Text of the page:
Take care to answer the questions When interviewers ask for an example of a time when you did something, they are asking behavioral interview questions, which are designed to elicit a sample of your past behavior. If you fail to relate a specific example, you not only don't answer the question, but you also miss an opportunity to prove your ability and talk about your skills.
Ask questions When asked if they have any questions, most candidates answer, "No." Wrong answer. Part of knowing how to interview is being ready to ask questions that demonstrate an interest in what goes on in the company. Asking questions also gives you the opportunity to find out if this is the right place for you. The best questions come from listening to what you're asked during the interview and asking for additional information.
Don't appear desperate When you interview with the "please, please hire me" approach, you appear desperate and less confident. Reflect the three Cs during the interview: cool, calm, and confident.
10 Common Interview Questions
Tell Me About Yourself This is one of the first questions you are likely to be asked. Be prepared to talk about yourself, and why you're an ideal candidate for the position. The interviewer wants to know why you're an excellent fit for the job.
Why Are You the Best Person for the Job? Are you the best candidate for the job? The hiring manager wants to know whether you have all the required qualifications. Be prepared to explain why you're the applicant who should be hired.
Why Do You Want This Job? Why are you a good fit for the position? What would you accomplish if you were hired? This interview question gives you an opportunity to show the interviewer what you know about the job and the company, so take time beforehand to thoroughly research the company, its products, services, culture, and mission.
How Has Your Experience Prepared You for This Role? Hiring managers use this question to learn how your previous work experience and educational background fit the job. To prepare to respond, make a list of the most relevant qualifications you have and match them to the requirements listed in the job description.
Why Are You Leaving (or Have Left) Your Job? Be prepared with a response to this question. You'll need to give an answer that’s honest and reflects your specific circumstances but keeps it positive. Even if you quit under challenging circumstances, now isn't the best time to share what could be construed as too much information with the interviewer.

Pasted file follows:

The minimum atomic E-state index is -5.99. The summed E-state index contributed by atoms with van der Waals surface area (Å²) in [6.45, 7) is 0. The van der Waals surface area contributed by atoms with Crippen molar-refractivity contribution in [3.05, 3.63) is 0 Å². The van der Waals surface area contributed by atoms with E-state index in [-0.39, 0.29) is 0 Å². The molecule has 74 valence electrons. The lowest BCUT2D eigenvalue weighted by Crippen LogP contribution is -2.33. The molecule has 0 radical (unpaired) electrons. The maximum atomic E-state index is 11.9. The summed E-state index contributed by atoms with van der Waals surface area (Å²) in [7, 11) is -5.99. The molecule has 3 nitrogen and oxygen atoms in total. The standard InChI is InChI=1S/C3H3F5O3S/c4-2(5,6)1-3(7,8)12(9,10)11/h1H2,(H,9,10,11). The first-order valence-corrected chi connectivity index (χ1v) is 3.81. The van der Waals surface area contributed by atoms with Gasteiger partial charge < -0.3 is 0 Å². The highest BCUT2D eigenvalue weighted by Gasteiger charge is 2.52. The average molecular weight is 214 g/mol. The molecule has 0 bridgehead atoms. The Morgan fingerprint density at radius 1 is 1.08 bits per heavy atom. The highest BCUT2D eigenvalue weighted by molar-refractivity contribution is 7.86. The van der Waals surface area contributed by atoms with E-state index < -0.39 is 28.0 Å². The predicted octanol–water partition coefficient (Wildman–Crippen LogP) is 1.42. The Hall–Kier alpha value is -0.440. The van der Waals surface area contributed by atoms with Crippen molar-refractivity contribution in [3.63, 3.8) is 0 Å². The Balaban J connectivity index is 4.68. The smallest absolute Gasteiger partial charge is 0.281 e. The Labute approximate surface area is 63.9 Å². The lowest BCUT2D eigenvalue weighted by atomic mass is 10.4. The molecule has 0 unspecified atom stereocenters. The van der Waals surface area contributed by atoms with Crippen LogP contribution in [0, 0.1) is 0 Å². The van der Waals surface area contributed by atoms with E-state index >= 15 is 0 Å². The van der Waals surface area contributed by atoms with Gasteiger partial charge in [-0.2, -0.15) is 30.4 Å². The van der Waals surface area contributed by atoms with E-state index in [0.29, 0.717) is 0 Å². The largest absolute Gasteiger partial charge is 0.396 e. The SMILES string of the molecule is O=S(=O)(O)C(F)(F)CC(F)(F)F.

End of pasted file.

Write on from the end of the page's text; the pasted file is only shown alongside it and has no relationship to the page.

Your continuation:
What Is Your Greatest Strength? This is one of the questions that employers almost always ask to determine how well you are qualified for the position. When you are asked about your greatest strengths, it's important to discuss the attributes that qualify you for that specific job, and that will set you apart from other candidates.
What Is Your Greatest Weakness? Another typical question that interviewers will ask is about your weaknesses. Do your best to frame your answers around positive aspects of your skills and abilities as an employee, turning seeming “weaknesses” into strengths.
How Do You Handle Stress and Pressure? What do you do when things don’t go smoothly at work? How do you deal with difficult situations? The employer wants to know how you handle workplace stress.
What Are Your Salary Expectations? What are you looking for in terms of salary? Questions about money are always tricky to answer. You don't want to sell yourself short or price yourself out of a job offer. In some locations, employers are legally prohibited from asking you about salary history—but they can ask how much you expect to get paid.
What Are Your Career Goals? Are you a job hopper? Or do you plan on staying with the company, at least for a while? Where do you envision your career going? Do your plans for the future match the career path for someone typically hired for this position?